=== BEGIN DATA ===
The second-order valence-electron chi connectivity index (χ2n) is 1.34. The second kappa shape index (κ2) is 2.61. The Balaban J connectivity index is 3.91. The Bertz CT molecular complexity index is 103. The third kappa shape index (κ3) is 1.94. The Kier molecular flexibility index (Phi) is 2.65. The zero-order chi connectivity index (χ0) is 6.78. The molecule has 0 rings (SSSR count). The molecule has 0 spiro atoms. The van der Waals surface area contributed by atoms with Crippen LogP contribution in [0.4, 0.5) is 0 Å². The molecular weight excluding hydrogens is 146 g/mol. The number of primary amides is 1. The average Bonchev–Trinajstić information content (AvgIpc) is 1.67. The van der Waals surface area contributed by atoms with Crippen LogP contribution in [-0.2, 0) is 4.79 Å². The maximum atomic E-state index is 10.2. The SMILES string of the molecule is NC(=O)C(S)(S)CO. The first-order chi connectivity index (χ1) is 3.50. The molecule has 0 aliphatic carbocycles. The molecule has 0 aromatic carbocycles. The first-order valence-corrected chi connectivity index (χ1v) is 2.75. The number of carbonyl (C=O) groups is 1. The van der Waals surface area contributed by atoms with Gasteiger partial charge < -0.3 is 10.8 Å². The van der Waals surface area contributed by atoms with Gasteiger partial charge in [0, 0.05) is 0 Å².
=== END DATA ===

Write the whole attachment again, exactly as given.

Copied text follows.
The second-order valence-electron chi connectivity index (χ2n) is 1.34. The second kappa shape index (κ2) is 2.61. The Balaban J connectivity index is 3.91. The Bertz CT molecular complexity index is 103. The third kappa shape index (κ3) is 1.94. The Kier molecular flexibility index (Phi) is 2.65. The zero-order chi connectivity index (χ0) is 6.78. The molecule has 0 rings (SSSR count). The molecule has 0 spiro atoms. The van der Waals surface area contributed by atoms with Crippen LogP contribution in [0.4, 0.5) is 0 Å². The molecular weight excluding hydrogens is 146 g/mol. The number of primary amides is 1. The average Bonchev–Trinajstić information content (AvgIpc) is 1.67. The van der Waals surface area contributed by atoms with Crippen LogP contribution in [-0.2, 0) is 4.79 Å². The maximum atomic E-state index is 10.2. The SMILES string of the molecule is NC(=O)C(S)(S)CO. The first-order chi connectivity index (χ1) is 3.50. The molecule has 0 aliphatic carbocycles. The molecule has 0 aromatic carbocycles. The first-order valence-corrected chi connectivity index (χ1v) is 2.75. The number of carbonyl (C=O) groups is 1. The van der Waals surface area contributed by atoms with Gasteiger partial charge < -0.3 is 10.8 Å². The van der Waals surface area contributed by atoms with Gasteiger partial charge in [0, 0.05) is 0 Å².